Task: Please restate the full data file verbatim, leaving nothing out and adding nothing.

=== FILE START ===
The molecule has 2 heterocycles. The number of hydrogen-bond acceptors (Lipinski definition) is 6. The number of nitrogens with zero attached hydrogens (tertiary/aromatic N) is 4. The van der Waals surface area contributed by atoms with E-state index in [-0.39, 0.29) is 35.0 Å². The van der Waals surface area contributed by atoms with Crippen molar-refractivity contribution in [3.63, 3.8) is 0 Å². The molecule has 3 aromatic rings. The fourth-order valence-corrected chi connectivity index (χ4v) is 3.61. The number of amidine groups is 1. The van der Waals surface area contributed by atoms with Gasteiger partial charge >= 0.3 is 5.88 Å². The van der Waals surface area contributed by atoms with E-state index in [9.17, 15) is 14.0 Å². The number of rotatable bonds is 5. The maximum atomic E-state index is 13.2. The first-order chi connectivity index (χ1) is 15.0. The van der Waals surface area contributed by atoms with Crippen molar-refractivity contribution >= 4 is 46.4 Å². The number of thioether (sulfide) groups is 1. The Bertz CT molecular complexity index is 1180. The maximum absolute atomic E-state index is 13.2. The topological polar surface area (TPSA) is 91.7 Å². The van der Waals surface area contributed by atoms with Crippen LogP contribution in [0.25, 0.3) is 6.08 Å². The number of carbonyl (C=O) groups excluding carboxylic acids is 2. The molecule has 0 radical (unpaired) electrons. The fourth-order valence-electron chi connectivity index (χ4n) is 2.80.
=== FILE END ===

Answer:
The molecule has 2 heterocycles. The number of hydrogen-bond acceptors (Lipinski definition) is 6. The number of nitrogens with zero attached hydrogens (tertiary/aromatic N) is 4. The van der Waals surface area contributed by atoms with E-state index in [-0.39, 0.29) is 35.0 Å². The van der Waals surface area contributed by atoms with Crippen molar-refractivity contribution in [3.63, 3.8) is 0 Å². The molecule has 3 aromatic rings. The fourth-order valence-corrected chi connectivity index (χ4v) is 3.61. The number of amidine groups is 1. The van der Waals surface area contributed by atoms with Gasteiger partial charge >= 0.3 is 5.88 Å². The van der Waals surface area contributed by atoms with E-state index in [9.17, 15) is 14.0 Å². The number of rotatable bonds is 5. The maximum atomic E-state index is 13.2. The first-order chi connectivity index (χ1) is 15.0. The van der Waals surface area contributed by atoms with Crippen molar-refractivity contribution >= 4 is 46.4 Å². The number of thioether (sulfide) groups is 1. The Bertz CT molecular complexity index is 1180. The maximum absolute atomic E-state index is 13.2. The topological polar surface area (TPSA) is 91.7 Å². The van der Waals surface area contributed by atoms with Crippen LogP contribution in [0.25, 0.3) is 6.08 Å². The number of carbonyl (C=O) groups excluding carboxylic acids is 2. The molecule has 0 radical (unpaired) electrons. The fourth-order valence-electron chi connectivity index (χ4n) is 2.80.